Photo by Travel Nomades on Unsplash
Alejandro Vasquez Coronado
The recent trend of football locker room documentaries is an interesting immersive experience that can have a dangerous outcome.
Many football fans are getting what they’ve always wanted: a behind-the-scenes look at their favorite clubs. But what does this mean for the future of the sport? Only time will tell, but the locker room dynamic is about to change.
It all started a few years ago with the Netflix documentary First team: Juventus, which followed different players off the field showing their daily lives, struggles and thoughts that fans would not normally know about. Sunderland until I die came out two years later and started the momentum that documentaries have today. The documentary showed a Premier League team with an important history being relegated not just once, but twice to the third tier of League One, something that is rarely seen.
Amazon Prime is starting to hit its peak in sports documentaries, as it is now their main producer. In the last three years, they have released documentaries about clubs such as Manchester United, Bayern Munich, Paris Saint Germain and Chivas; and in players like Lionel Messi, Paul Pogba, Sergio Ramos and Maradona. It looks like these are just the beginning.
Their Everything or nothing The series continues to expand its library ranging from different sports, but its football library now has images of Manchester City, Tottenham Hotspur, Arsenal, Juventus and the Brazilian national team. It was recently announced that his next entry will follow the German national team to the next World Cup. This is a bold move, yes, Germany is a favorite to win, but a documentary focused on the country that actually wins or perhaps one that has a more interesting history, like Canada going to its first world cup since 1986 would have been a more interesting choice.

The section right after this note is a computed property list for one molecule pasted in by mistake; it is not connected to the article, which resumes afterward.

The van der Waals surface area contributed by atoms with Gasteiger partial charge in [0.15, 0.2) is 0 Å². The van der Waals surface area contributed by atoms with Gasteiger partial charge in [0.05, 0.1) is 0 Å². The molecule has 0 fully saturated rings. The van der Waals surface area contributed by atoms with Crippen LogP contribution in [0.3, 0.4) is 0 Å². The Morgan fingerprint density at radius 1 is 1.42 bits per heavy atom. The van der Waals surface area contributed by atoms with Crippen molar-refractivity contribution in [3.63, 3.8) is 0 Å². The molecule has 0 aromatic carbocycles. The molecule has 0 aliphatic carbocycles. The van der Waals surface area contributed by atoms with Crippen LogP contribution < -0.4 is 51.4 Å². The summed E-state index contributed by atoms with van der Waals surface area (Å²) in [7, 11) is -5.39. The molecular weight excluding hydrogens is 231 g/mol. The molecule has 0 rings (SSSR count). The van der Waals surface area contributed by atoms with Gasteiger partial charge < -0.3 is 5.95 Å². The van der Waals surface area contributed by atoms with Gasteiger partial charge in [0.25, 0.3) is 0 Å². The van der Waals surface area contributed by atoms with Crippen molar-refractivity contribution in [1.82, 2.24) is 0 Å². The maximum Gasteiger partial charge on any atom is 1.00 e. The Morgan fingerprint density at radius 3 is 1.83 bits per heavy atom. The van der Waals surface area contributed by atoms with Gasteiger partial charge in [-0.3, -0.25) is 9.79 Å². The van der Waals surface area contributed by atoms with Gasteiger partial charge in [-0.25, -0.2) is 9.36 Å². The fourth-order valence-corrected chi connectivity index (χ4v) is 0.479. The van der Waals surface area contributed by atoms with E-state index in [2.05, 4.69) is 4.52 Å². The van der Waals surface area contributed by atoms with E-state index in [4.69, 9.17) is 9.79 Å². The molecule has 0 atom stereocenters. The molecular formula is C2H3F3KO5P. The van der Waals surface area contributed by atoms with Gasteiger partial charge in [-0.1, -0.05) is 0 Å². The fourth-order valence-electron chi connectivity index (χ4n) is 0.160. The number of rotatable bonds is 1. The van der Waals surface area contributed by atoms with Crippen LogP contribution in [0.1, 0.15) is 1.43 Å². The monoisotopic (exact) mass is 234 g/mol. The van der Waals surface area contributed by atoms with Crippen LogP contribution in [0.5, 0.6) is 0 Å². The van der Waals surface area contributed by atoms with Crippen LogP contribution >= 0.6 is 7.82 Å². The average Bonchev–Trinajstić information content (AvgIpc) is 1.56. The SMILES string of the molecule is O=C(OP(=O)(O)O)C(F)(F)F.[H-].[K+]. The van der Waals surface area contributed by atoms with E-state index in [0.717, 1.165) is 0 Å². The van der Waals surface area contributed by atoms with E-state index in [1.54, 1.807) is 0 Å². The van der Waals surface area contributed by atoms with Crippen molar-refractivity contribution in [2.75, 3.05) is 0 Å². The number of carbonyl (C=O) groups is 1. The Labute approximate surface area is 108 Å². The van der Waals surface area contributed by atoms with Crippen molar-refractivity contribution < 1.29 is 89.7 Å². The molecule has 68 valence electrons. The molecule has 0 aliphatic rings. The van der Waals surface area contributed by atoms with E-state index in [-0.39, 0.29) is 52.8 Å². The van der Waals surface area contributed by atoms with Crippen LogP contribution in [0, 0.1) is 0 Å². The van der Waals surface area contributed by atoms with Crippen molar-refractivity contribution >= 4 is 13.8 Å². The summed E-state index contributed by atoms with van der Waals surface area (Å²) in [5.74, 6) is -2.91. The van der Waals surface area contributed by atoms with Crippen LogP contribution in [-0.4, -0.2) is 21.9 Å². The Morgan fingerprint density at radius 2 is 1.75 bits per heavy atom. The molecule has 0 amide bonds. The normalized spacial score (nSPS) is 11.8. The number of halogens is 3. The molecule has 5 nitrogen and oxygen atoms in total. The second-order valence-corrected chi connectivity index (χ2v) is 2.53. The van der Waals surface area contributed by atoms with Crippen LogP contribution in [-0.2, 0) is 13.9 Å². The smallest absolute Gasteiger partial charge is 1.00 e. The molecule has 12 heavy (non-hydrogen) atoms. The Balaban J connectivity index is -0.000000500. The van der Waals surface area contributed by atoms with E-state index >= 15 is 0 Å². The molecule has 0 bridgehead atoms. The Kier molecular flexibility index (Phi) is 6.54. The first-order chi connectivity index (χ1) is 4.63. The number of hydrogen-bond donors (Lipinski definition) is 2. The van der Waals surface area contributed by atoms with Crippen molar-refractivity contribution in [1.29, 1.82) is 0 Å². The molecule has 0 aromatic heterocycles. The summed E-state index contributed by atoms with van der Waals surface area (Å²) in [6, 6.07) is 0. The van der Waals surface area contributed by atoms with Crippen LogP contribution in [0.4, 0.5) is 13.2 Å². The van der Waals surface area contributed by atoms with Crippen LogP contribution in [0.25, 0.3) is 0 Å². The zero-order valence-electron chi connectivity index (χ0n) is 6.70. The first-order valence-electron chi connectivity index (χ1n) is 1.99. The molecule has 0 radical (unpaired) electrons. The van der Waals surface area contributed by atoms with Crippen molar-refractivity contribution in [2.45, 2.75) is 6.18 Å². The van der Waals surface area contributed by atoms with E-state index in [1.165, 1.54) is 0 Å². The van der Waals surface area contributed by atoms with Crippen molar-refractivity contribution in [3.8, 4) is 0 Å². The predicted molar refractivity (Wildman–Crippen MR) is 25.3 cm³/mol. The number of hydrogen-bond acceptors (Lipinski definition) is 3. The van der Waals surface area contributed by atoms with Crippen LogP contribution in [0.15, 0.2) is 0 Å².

With the focus on more teams possibly joining this setup, one has to wonder if sports are morphing into a different kind of “entertainment”. While it takes a fly-on-the-wall approach, cameras often change people’s behavior, so it’s a worrying possibility that the locker room could adopt a reality-show type of behavior from players trying to gain more attention.
From a marketing and business point of view, nothing prevents these clubs from exploring this opportunity. Also, many football players have sponsors outside their clubs by different brands. It wouldn’t be surprising if these brands asked to make a deal with the club or even streaming services to get some brand exposure or for their athlete to act a certain way on screen. Likewise, from a larger perspective, clubs could use these documentaries to attract more sponsors, which leaves the sport looking like a giant advertisement with no passion for football.
Sports documentaries can be inspiring and entertaining, but they excel in stories like Sunderland until I die. Or an extremely unlikely victory for Leicester City FC in the Premier League in the 2015-2016 season, known as one of the greatest stories in the sport, would be a great example of the stories these documentaries should try to capture. Having a massively streaming library of football documentaries takes away memorable stories like these; And yes, sports should be fun, but it shouldn’t become a business or reality TV opportunity. It should focus on talent, strategy and ambition.